In the face of sustained injustice, there is an understandable desire to detect hopeful signs of change, small victories that boost the spirits of those fighting to make things better. But those shimmers of hope can often prove to be mirages in the harsh geopolitical desert of the Middle East, warns Lawrence Davidson.
The Israeli government and the neocons have long felt they can dictate U.S. policy in the Mideast, including demands for military strikes against “enemies.” But President Obama’s push for diplomacy on Syria and Iran may be challenging that longstanding reality, writes Lawrence Davidson.
Israel, Saudi Arabia and other enemies of Iran hope to poison improved U.S.-Iranian relations by blocking sanctions relief for Iran, even at the cost of losing new restrictions on Iran’s nuclear program, an emerging dilemma assessed by ex-CIA analyst Paul R. Pillar.
With new Iranian leadership eager for détente, a negotiated settlement over its nuclear program is within reach. But Israeli Prime Minister Benjamin Netanyahu appears determined to torpedo an agreement and press ahead toward war, a prospect that ex-CIA analyst Paul R. Pillar addresses.
Iran’s new President Hassan Rouhani renounced again any Iranian interest in building a nuclear weapon and proposed serious negotiations with the West. But the question remains: Will the Obama administration spurn Rouhani’s offer of an olive branch? ask Flynt and Hillary Mann Leverett.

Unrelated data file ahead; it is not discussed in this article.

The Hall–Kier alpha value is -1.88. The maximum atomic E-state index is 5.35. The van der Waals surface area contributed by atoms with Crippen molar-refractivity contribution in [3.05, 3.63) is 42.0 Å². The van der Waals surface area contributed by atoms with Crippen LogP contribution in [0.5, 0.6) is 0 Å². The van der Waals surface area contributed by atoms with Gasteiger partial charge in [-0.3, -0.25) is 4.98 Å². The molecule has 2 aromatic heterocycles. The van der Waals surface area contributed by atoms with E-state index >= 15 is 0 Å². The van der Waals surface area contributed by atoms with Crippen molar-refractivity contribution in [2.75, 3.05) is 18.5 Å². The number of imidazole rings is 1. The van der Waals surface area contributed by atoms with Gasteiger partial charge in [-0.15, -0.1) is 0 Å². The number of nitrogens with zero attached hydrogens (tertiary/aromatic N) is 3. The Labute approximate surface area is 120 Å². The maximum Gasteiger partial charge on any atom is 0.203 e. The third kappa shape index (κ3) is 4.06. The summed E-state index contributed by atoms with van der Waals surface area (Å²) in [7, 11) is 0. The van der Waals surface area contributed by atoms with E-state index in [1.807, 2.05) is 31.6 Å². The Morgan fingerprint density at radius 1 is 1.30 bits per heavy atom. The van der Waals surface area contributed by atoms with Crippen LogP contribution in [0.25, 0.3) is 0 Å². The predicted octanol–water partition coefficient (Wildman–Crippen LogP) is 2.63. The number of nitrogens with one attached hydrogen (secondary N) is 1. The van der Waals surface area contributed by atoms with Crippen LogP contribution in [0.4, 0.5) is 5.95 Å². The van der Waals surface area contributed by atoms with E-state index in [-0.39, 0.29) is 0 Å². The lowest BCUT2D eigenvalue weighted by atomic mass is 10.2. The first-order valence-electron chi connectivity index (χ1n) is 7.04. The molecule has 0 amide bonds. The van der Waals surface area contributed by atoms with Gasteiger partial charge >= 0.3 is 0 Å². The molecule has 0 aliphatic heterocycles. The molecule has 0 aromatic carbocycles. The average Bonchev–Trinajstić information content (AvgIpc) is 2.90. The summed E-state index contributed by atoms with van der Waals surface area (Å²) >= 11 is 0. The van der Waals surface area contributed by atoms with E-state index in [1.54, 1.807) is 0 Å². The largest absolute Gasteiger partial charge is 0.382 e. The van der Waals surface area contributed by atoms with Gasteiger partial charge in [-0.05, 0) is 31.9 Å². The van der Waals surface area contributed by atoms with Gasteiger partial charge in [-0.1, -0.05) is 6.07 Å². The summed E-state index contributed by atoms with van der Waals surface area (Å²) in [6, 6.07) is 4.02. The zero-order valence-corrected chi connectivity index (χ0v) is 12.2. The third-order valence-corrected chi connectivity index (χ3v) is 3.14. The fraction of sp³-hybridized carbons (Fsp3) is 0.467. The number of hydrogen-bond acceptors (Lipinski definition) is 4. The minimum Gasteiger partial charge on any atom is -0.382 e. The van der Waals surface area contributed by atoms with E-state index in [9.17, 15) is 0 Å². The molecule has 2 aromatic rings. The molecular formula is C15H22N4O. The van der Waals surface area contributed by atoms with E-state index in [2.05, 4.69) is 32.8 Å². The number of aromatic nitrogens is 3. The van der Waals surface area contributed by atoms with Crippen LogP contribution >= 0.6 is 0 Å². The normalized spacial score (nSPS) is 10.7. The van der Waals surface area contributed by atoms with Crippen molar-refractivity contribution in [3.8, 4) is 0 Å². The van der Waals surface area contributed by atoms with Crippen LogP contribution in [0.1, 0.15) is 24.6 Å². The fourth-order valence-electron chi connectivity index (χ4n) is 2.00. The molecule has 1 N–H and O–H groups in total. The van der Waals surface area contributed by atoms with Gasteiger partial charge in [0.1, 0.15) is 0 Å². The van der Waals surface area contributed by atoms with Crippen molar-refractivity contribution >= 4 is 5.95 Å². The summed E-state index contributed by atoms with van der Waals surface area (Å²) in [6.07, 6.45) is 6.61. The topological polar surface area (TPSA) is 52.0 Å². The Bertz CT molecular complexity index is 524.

Official Washington’s still-influential neocons are still hoping they can sabotage progress toward a U.S.-Iranian rapprochement – and thus keep open the option of war – but the reasonable tone of Iran’s new president Hassan Rouhani is making the neocons’ job trickier, as ex-CIA analyst Paul R. Pillar explains.
Iran continues to signal a readiness to negotiate seriously over its nuclear program – in exchange for relief on sanctions – but Israeli leaders and American neocons still are pushing the Obama administration toward a heightened confrontation and war, as ex-CIA analyst Paul R. Pillar observes.
Across Official Washington – from liberal to neocon, from pol to pundit – the conventional wisdom on Syria’s crisis is that threats of military force work. But that simplistic notion misses the disasters that can follow if the threat is ignored or how bullying might strengthen hardliners, ex-CIA analyst Paul R. Pillar says.
Exclusive: Though some intelligence analysts still doubt that the Syrian government launched a chemical attack, the political momentum for a U.S. retaliatory strike may be unstoppable. But the broader framework of the crisis involves the Israeli-Iranian dispute and the future of regional peace, says ex-CIA analyst Ray McGovern.
Hassan Rouhani’s inauguration as Iran’s new president revives hope for resolving the Iranian nuclear dispute, but continued belligerency from the U.S. Congress and Israeli leaders could dash the opportunity – as could American misreading of regional trends, as Flynt and Hillary Mann Leverett explain.